Four hours on a whale-watching boat had produced lovely views of the Channel Islands off Santa Barbara on the California coast but no whales.
"It's very rare that we see nothing -- maybe once a year," swore Hal Altman, the volunteer naturalist on board the Condor Express catamaran.
Whales were guaranteed, so they stamped my ticket for a free return cruise and I stomped off. Hah, I thought. Probably not a single whale anywhere around.
The newspaper delivered to my hotel room the next day told a different story. A 30-foot whale had breached in those same waters and came down hard on a 27-foot private boat that, obviously, had ventured too close. The whale then whacked one passenger with its tail, breaking his ribs. The whale took off, leaving pieces of whale skin and a few barnacles on the battered boat. The guy ended up in the hospital.
So, there are whales -- and dolphins and sea lions and other ocean dwellers -- in the fertile waters off Santa Barbara. And a lot more richness on land.
For my money, Santa Barbara is the quintessential town for California dreaming. Nestled on the beach with the Santa Ynez Mountains forming a protective barrier around it, Santa Barbara has perfect weather, gorgeous adobe-and-tile buildings reflecting its Spanish heritage and a legacy of zoning laws so strict that strip malls, multistory condos and view-hogging trophy mansions need not apply.
The result is a town that has not gone sprawl-happy during the past three decades, has reasonable traffic even down the trendy shopping area along State Street and has property values so high that the least desirable dwellings still start at seven figures.
Altman, for example, is a TV ad writer who decided upon retirement to flee the icy streets of New York City for the sunny skies of Santa Barbara. He's been here more than a year and is still looking.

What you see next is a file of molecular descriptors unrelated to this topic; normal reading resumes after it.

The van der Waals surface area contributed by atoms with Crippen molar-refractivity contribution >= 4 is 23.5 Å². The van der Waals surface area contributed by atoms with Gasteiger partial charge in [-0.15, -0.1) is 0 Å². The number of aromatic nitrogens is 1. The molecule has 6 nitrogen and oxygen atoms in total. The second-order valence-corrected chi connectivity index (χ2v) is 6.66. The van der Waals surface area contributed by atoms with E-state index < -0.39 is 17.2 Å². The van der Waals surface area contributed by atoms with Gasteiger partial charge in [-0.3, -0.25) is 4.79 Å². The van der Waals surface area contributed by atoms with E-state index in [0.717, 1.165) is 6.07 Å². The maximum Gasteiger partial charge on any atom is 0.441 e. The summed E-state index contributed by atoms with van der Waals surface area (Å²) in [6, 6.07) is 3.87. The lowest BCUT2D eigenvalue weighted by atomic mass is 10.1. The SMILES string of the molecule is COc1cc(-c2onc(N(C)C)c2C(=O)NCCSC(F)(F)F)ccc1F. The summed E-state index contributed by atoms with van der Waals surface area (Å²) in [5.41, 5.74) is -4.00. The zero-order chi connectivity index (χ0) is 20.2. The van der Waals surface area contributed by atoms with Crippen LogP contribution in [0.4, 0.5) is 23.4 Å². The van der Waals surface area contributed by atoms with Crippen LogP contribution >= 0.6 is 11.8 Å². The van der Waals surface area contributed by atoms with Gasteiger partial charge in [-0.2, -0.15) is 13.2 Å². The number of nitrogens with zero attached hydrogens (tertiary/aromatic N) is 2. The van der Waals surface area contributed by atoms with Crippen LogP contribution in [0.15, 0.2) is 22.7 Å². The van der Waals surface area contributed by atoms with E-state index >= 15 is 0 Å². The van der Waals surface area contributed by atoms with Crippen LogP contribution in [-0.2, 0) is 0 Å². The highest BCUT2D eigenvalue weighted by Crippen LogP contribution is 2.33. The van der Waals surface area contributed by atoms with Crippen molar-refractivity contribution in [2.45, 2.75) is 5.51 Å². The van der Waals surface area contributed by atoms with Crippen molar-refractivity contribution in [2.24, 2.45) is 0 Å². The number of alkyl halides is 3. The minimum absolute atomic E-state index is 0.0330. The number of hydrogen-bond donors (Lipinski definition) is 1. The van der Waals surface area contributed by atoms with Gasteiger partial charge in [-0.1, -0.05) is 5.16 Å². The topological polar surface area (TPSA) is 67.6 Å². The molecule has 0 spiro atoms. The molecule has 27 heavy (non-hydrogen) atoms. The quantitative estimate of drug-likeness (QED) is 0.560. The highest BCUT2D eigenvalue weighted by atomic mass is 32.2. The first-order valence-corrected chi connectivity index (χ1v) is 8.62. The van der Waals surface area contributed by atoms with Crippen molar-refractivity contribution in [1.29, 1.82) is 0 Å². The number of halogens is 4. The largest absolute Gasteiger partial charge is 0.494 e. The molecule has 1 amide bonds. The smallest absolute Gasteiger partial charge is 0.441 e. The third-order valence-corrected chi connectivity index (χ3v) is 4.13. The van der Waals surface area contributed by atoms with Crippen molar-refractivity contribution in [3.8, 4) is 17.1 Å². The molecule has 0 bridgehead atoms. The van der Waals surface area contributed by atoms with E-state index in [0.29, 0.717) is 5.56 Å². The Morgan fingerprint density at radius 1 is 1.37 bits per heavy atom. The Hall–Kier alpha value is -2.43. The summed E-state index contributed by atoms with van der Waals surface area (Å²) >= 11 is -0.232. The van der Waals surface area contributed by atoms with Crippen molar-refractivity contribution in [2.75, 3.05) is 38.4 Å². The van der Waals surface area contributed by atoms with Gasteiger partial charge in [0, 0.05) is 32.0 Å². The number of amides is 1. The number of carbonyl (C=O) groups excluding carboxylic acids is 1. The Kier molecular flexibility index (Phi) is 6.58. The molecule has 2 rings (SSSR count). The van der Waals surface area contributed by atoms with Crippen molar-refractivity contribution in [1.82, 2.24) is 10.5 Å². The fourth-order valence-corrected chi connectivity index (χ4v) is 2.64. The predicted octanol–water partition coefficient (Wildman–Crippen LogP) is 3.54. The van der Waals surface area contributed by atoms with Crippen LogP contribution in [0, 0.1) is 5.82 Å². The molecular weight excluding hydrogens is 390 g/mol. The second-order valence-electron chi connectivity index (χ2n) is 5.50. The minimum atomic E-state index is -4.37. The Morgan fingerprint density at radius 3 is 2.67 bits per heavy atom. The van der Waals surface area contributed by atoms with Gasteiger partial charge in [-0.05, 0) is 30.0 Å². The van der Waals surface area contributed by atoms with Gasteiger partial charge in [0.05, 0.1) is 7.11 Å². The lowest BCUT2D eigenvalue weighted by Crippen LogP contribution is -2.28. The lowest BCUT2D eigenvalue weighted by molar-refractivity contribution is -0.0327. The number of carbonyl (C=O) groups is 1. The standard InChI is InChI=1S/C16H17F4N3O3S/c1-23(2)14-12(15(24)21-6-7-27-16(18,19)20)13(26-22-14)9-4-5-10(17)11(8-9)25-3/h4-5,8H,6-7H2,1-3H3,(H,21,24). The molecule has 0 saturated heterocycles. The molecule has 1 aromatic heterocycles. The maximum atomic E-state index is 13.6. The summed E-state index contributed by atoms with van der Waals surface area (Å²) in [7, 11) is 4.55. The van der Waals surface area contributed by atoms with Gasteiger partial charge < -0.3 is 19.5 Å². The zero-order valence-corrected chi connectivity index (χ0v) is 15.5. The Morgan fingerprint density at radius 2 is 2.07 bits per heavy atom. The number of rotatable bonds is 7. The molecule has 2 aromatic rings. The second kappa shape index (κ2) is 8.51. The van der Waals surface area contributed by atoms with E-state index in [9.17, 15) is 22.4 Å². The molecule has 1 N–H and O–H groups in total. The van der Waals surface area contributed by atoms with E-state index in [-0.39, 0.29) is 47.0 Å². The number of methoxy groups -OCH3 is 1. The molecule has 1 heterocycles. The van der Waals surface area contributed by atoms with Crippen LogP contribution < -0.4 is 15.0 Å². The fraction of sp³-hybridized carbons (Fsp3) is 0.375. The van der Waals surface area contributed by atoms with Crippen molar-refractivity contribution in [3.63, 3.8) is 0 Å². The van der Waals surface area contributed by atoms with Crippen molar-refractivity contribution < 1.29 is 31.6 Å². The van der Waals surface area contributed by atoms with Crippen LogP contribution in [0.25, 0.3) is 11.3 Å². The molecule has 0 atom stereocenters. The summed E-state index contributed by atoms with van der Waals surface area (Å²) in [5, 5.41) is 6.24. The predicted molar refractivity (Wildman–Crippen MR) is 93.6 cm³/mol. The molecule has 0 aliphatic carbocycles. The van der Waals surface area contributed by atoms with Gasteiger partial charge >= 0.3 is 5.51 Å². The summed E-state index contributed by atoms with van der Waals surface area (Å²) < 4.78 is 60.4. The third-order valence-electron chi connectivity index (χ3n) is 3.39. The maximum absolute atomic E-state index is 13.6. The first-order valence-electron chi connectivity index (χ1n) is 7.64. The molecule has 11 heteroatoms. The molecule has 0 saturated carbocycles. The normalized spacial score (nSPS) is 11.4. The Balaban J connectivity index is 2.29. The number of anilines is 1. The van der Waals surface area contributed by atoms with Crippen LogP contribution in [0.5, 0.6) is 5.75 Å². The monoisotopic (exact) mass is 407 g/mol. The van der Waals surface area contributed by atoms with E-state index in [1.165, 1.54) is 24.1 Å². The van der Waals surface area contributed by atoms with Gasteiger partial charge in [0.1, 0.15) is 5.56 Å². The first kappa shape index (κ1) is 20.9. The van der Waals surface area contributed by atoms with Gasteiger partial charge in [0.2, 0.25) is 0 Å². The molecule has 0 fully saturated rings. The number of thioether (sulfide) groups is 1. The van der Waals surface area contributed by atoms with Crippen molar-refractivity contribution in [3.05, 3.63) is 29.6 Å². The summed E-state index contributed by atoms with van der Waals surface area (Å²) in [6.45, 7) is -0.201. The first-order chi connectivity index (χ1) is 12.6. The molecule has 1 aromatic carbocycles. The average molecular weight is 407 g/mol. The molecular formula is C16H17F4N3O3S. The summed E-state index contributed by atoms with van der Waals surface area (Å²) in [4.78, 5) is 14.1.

"I'm renting," he said. "You drive in the "poor' neighborhoods and see a little, two-bedroom house, kitchen needs updating -- a million dollars. Add a view, it's $2 million. "
That's no problem for the occasional tourist; I had four days for a visit and was glad to be traveling solo. I had spent many summers visiting Santa Barbara when friends lived in the college community of Isla Vista as on-again, off-again students. The area has two schools, City College and the University of California-Santa Barbara, which provide a steady supply of young people to keep Santa Barbara from having a retirement-community feel.
Returning to a favorite spot after too many years of absence often is a sorrowful experience, because inevitable growth has stolen much of the charm. Not so with Santa Barbara. The small airport still looked like a hacienda. Walkers, joggers, in-line skaters and cyclists still flowed happily on the recreational path that lined the wide expanse of beach. The wharf had added some new attractions, but who can complain about a wine bar with a deck looking out over the harbor?
The five-story Hotel Andalucia in the historic downtown was new, but built to look like it was old as the hills. Spanish tile, wrought-iron accents, blooming flowers and a rooftop pool and hot tub that offered views of the ocean, islands and mountains made it fit right in on the self-proclaimed American Riviera.
Back at the boat, Matt, the captain of the Condor Express, was as disappointed as we were that our whale-watching lacked whales. "Well, we missed 'em," he said. "Come back in July and August -- this is the best place to view the giant blue whales. You'll see 30 to 50 whales at a time. "
I fingered the stamped "whale check" ticket in my pocket. Now there was a legitimate excuse for a return trip.
"I brought a helmet, if you want to try kayak surfing. "
The speaker was Michael Cohen, who takes folks kayaking, surfing, mountain biking, rock climbing and wine sampling as owner of the Santa Barbara Adventure Co. I began to explain to Cohen that my idea of kayaking was floating down a lazy river with a beer in one hand and binoculars in the other, but then we were off, paddling blue touring kayaks by the luxury yachts moored in the harbor.